Economy, Business And Markets

Distraint Notice for Iran Zamin Bank Assets

Distraint Notice for Iran Zamin Bank AssetsDistraint Notice for Iran Zamin Bank Assets

In effect of a complaint filed by the Trade Development Intl. Company (TDIC), branch 19 of Shahid Behehsti Judicial complex has ruled in favor of a distraint notice on the assets of Iran Zamin Bank, Mohammad Reza Bouzari TDIC’s attorney announced.

In 2012, Fadak Cultivation and Industry Company (FCIC) made a purchase worth 2.7 trillion rials ($97.5 million at official exchange rate) from TDIC. The latter company is affiliated with Bank Sepah and 100 percent of its assets are provided by the government, news website Banker reported.  

FCIC presented a check for the purchase, an offer which was rejected by TDIC. Next, a surety issued by Molal Movaheddin Credit Institution was offered; however, this option was also dismissed. Finally, both parties agreed to settle the deal with a surety issued by Iran Zamin Bank.

A bank surety is a form of money; the bank that issues the surety must take responsibility for the related organization and receive a certain amount of money as backup in case the organization fails to settle its debt.

In other words, Iran Zamin Bank should have received nearly 4 trillion rials ($145 million) as a pledge; however, even though the paperwork has been done the bank did not even receive a penny from the company.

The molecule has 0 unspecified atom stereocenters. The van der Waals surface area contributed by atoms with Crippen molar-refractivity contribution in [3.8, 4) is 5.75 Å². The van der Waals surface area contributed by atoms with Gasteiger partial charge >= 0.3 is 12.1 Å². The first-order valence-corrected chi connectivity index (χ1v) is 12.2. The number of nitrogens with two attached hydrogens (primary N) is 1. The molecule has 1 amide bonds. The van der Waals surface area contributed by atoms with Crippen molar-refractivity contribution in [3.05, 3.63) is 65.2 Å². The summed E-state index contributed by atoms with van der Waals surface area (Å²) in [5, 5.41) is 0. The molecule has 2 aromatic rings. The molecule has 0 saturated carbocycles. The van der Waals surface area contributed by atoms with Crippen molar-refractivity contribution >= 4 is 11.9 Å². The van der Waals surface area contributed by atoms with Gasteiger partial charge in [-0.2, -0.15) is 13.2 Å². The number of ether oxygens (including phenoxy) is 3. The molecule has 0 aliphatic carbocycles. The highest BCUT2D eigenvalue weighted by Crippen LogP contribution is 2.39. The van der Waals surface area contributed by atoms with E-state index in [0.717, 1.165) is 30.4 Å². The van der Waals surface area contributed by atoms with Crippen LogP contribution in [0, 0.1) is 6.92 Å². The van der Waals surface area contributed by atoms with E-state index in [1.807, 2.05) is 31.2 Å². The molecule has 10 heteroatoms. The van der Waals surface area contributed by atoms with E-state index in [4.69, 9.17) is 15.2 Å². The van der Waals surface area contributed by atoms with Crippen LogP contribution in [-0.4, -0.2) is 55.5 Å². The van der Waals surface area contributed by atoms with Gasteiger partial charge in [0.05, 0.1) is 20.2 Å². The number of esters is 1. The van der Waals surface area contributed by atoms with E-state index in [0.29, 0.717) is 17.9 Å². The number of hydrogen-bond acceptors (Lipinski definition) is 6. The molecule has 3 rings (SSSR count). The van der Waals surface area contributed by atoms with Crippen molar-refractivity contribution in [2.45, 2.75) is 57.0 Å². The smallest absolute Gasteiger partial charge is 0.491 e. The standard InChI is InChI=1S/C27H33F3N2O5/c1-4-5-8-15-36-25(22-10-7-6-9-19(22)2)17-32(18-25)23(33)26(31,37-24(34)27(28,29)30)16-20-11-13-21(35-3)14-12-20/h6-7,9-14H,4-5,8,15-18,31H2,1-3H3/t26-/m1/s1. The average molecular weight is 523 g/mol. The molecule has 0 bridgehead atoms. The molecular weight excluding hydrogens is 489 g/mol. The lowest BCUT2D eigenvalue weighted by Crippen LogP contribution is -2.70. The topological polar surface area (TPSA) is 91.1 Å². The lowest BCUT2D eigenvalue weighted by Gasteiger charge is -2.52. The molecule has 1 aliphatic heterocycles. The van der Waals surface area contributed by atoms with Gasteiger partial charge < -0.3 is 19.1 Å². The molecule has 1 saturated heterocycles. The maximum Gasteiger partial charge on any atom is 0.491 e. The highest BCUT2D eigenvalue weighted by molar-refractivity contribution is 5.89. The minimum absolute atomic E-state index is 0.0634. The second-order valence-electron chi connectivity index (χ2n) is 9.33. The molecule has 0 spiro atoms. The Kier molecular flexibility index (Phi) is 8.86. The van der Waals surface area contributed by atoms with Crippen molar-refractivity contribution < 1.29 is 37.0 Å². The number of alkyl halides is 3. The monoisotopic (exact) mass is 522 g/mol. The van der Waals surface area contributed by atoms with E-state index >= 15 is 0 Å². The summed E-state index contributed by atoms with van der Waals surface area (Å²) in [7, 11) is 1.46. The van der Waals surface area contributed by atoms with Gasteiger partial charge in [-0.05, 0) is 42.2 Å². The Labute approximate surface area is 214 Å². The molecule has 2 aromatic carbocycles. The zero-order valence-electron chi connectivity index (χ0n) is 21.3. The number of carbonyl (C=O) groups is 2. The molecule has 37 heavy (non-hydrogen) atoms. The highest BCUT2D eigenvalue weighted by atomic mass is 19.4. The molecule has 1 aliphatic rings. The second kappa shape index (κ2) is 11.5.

After paying 1 trillion rials ($36 million) FCIC officially dispatched a letter to TDIC announcing that it cannot settle the debt and that TDIC should refer to Iran Zamin Bank.

A legal case was therefore opened last June after which 300 billion rials of the remaining 1.7 trillion rials were paid in 15 days. Finally it was agreed that by November 2014 the rest of the debt (including the fines for the delayed payback based on central bank standards) would duly be settled.

The company once again failed to settle the debt by January 2014, thus an amendment was issued indicating that the debt should be settled in 12 installments and if the company fails to pay two consecutive or three inconsecutive installments the remaining debt can instantly be claimed by TDIC.

FCIC finally paid back the initial amount of the debt in 12 installments but not the fine which amounted to 860 billion rials ($31 million). Thus, last Wednesday on February 18 the court ruled in favor of the distraint on the assets of the bank.

Judiciary officials and TDIC’s attorney paid a visit to Iran Zamin Bank’s headquarters on Saturday informing them of the newest court verdict. The bank has asked for an extra week to settle the issue, however, if their efforts fail the verdict shall come to effect next Saturday.    

The CEO of Iran Zamin Bank, Kamal Seyedali, immediately reacted to the report. In an interview with Eghtesad News, he expressed surprise that the news has now gone viral throughout media while the complaint was initially filed three years ago.

The CEO clarified that 80 percent of the debt has been paid back and the bank will also duly repay the remaining 20 percent.

He claimed that the incident was not newsworthy and the media has unnecessarily disrupted public minds.